Article Text

Magnetic resonance of vertebral steal syndrome
  1. NICHOLAS H BUNCE,
  2. SIMON DAVIES,
  3. RAAD H MOHIADDIN
  1. n.bunce{at}rbh.nthames.nhs.uk

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A 63 year old man presented with exertional dyspnoea and fatigue. Twelve years previously he had undergone quadruple coronary artery bypass surgery. On clinical examination there were no palpable pulses in the left arm. Cardiac catheterisation performed via the right femoral artery revealed occluded native vessels and three patent saphenous vein grafts. It was not possible to identify the left internal mammary artery (LIMA) graft as the left subclavian artery was occluded.

 A gadolinium contrast enhanced magnetic resonance angiogram (MRA) was performed to identify the anatomy. Maximum intensity projection reformatting of the MRA demonstrated occlusion of the left subclavian artery (below, arrow). A phase contrast velocity map was performed after handgrip exercise, at the level of the vertebral arteries, to assess for the possibility of vertebral steal syndrome. The velocity encoded image (top right) acquired in systole, with cranial blood flow displayed as black and caudal flow white, demonstrated retrograde flow down the left vertebral artery during systole (white arrow) with normal cranial flow up the left internal carotid (black arrow) and right sided vessels. This was confirmed by the mean velocity profile over time for each artery (bottom right). Positive velocity indicates cranial flow in the right internal carotid artery (RICA), the left internal carotid artery (LICA) and the right vertebral artery (RVA). Negative velocity indicates caudal flow in the left vertebral artery (LVA). MRA also demonstrated patency of the LIMA graft (not shown).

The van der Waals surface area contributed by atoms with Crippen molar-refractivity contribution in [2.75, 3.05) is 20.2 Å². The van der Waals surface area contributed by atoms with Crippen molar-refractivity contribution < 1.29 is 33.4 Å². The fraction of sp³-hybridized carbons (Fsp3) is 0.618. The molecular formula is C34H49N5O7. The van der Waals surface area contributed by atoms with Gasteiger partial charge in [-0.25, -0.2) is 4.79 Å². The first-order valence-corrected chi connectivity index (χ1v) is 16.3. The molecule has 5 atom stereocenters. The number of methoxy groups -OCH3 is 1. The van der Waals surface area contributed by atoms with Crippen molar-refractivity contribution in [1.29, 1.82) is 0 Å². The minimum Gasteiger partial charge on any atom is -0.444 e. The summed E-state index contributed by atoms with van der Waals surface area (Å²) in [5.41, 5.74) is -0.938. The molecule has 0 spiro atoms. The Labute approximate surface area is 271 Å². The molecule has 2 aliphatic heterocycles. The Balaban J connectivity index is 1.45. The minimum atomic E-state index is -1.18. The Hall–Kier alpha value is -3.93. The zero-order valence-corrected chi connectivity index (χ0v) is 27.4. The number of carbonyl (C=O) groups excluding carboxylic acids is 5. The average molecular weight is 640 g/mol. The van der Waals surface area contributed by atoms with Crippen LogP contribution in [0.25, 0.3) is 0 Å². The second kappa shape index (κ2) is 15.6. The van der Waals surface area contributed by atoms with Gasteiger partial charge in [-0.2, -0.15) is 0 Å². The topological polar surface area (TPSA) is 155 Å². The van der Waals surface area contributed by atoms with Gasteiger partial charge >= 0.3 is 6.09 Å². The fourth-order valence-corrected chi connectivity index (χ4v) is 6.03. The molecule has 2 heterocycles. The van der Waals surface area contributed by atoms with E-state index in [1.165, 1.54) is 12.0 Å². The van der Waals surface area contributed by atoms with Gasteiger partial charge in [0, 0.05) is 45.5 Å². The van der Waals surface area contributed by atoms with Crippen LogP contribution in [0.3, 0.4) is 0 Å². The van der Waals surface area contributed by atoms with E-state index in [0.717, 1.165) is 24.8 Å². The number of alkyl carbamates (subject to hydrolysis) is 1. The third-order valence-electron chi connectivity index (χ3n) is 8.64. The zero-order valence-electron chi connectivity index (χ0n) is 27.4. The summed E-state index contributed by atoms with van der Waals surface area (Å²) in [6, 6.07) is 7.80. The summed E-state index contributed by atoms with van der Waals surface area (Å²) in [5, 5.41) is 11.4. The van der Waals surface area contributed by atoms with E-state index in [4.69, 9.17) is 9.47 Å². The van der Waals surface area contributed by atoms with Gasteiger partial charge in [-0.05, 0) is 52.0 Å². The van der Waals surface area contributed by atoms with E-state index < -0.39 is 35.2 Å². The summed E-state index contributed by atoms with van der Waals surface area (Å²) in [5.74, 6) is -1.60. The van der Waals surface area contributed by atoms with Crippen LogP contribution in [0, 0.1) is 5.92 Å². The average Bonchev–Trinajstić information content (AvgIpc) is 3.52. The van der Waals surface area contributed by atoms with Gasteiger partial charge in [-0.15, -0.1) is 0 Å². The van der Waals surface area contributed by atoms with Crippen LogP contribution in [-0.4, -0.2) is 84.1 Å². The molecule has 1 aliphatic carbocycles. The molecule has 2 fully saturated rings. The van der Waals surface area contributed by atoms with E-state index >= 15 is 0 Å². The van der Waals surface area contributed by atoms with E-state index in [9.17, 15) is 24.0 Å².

An exercise myocardial SPECT perfusion scan documented no reversible myocardial ischaemia and the patient is currently asymptomatic with medical management. Contrast enhanced MRA with velocity mapping is a robust minimally invasive technique that should be used when subclavian artery steal syndrome is suspected.

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